Step No. 3: Evaluate proposed solutions
In this stage, solutions need to be assessed against the previously established value criteria. Surveyors have a key role in this process, by providing reliable estimations of the costs of the various solutions. Solutions that are not feasible due to cost or other reasons should be eliminated from consideration. After the initial assessment, certain solutions may require further investigation and evaluation. The output from this step should be a shortlist of potential solutions, supported by documented evidence.
Step No. 4: Develop the shortlisted solutions in more detail
Once the potential solutions have been identified, the next step is to develop the shortlisted solutions in more detail. This process involves a detailed analysis of all aspects of the shortlisted solutions, including cost-benefit assessments, technical feasibility, environmental sustainability, budget constraints, and other project considerations. During this step, surveyors play a critical role in providing accurate estimates for costs as well as providing input on the feasibility of the proposed solutions. It is also important to iterate through the process of shortlisting and detailed analysis, in order to ensure a thorough evaluation of all options. The output of this step is a detailed examination of the shortlisted solutions, which can then be used to identify the best solution and make recommendations.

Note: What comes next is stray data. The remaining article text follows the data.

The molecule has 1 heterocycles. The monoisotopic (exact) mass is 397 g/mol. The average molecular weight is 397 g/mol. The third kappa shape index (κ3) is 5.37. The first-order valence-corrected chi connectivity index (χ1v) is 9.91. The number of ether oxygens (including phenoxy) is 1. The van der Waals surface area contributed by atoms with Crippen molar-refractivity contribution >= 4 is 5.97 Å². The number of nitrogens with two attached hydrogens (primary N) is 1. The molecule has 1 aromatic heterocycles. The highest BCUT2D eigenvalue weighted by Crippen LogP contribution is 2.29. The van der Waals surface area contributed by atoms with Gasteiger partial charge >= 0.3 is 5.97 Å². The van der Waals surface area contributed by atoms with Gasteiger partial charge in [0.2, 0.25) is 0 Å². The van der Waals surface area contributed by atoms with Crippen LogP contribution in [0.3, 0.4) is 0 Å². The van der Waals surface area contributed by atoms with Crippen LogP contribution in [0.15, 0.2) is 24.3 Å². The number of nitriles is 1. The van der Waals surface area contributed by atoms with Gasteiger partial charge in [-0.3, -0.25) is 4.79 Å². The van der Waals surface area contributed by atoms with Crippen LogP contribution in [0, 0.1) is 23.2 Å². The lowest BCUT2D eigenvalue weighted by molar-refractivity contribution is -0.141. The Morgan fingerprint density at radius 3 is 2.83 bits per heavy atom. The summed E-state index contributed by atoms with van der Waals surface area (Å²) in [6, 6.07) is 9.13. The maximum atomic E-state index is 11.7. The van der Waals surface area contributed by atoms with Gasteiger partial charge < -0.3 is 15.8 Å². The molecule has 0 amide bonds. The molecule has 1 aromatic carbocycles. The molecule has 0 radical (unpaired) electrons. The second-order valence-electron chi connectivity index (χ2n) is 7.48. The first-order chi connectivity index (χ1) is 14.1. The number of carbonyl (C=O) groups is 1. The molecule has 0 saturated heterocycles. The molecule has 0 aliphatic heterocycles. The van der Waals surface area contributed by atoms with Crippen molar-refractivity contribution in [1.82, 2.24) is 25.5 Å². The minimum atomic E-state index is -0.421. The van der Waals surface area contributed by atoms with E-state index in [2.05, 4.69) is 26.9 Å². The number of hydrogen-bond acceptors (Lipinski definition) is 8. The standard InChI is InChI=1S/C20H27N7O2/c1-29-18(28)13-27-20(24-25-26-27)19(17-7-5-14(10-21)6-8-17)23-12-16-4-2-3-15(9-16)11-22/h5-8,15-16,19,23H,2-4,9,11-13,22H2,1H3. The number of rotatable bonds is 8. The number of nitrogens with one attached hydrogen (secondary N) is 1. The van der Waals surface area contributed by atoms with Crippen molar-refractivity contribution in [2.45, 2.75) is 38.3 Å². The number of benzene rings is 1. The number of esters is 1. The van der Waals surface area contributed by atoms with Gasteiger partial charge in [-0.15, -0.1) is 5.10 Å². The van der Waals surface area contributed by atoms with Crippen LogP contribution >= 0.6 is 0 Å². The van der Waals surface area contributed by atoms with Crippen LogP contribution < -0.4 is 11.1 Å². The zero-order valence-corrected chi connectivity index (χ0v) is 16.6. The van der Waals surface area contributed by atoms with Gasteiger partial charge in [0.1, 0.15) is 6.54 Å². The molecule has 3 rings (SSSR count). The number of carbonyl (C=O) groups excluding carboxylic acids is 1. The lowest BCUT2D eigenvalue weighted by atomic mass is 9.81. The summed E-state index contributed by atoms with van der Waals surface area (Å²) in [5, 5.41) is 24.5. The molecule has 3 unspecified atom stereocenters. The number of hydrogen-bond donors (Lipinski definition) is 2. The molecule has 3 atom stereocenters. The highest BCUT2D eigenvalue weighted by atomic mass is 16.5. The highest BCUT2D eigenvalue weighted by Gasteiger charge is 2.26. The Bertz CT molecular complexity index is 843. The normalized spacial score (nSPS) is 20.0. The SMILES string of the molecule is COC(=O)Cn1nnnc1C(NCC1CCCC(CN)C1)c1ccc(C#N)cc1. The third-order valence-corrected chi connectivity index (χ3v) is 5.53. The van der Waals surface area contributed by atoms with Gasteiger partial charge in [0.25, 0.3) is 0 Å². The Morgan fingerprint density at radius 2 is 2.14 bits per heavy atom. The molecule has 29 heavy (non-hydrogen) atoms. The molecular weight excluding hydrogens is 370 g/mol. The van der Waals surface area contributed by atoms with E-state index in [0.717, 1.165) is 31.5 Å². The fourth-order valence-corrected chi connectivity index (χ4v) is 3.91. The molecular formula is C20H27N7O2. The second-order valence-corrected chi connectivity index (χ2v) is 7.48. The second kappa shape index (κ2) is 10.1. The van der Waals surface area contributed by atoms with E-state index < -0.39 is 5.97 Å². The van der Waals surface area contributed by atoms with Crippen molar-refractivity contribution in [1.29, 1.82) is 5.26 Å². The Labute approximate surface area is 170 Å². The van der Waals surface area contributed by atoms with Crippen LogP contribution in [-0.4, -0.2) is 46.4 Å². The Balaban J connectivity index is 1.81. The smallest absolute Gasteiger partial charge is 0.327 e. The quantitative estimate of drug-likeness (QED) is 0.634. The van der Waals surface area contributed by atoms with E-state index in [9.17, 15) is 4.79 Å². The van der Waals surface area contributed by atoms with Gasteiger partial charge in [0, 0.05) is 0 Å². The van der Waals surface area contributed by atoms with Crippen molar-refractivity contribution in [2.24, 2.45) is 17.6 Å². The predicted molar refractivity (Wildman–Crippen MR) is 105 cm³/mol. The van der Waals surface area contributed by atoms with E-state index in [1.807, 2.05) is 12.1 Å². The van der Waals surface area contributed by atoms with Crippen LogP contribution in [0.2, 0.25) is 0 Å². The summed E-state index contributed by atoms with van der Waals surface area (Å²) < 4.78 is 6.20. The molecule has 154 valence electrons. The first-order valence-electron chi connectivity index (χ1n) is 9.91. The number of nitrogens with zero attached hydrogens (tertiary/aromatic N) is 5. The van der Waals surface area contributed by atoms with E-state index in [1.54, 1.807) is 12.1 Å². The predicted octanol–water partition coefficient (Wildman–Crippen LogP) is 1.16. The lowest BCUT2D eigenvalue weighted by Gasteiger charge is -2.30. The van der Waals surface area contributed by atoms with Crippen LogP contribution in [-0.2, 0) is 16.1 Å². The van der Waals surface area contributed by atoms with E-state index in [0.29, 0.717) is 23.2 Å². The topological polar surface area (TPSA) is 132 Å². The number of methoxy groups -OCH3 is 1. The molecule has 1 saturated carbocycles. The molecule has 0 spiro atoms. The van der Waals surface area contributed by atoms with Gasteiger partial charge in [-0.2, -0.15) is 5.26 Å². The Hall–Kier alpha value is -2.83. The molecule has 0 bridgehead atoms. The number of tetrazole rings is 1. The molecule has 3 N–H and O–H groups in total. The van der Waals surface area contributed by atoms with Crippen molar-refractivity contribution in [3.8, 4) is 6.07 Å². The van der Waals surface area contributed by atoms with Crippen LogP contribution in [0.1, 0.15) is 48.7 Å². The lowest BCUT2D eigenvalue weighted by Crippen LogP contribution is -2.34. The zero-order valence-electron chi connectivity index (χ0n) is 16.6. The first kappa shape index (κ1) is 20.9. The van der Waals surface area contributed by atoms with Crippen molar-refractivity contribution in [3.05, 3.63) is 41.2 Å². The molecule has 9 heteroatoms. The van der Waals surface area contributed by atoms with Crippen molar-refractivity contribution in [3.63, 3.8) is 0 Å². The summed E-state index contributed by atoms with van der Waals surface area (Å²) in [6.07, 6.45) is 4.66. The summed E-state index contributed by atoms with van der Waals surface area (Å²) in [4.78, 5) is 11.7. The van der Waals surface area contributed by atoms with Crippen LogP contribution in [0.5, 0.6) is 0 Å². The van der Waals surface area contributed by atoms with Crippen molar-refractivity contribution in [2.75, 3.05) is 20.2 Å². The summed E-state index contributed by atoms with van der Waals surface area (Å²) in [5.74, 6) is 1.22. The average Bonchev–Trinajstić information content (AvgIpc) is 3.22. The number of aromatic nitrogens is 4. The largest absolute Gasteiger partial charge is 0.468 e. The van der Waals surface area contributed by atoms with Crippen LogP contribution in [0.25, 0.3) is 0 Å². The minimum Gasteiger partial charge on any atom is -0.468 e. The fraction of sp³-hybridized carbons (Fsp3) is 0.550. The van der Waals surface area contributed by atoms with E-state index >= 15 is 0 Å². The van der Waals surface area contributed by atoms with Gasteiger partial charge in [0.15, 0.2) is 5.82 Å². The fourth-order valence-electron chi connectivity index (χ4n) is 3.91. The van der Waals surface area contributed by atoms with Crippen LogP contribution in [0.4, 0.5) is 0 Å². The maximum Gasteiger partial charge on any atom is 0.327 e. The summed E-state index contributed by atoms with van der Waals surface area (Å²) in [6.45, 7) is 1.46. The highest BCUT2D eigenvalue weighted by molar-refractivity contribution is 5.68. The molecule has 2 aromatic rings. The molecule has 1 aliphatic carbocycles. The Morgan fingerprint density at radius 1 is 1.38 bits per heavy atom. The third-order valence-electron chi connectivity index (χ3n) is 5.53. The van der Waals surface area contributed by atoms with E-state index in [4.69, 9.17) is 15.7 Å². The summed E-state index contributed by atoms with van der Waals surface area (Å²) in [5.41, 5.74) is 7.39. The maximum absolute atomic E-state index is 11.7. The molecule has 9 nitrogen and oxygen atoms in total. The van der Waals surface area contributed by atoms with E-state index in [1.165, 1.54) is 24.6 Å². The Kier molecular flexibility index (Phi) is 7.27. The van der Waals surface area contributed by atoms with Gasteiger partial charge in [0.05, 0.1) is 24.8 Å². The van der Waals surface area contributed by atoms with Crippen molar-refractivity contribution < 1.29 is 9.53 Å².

Step No. 5: Identify the best solution and make recommendations
Once the detailed analysis of the shortlisted solutions has been completed, the next step is to identify the best solution and make recommendations. Gradually shortlisting solutions through rounds of evaluation and assessment will help determine a clear favourite or a small number of equally good solutions. The surveyors will play an important role in estimating the costs of the solutions and providing the necessary evidence. Once the preferred solution(s) have been identified, they should be documented in a report for future reference. This report should provide a record of the whole Value Engineering (VE) or Value Management (VM) process and the decisions taken.
Implementing Value Engineering in Practice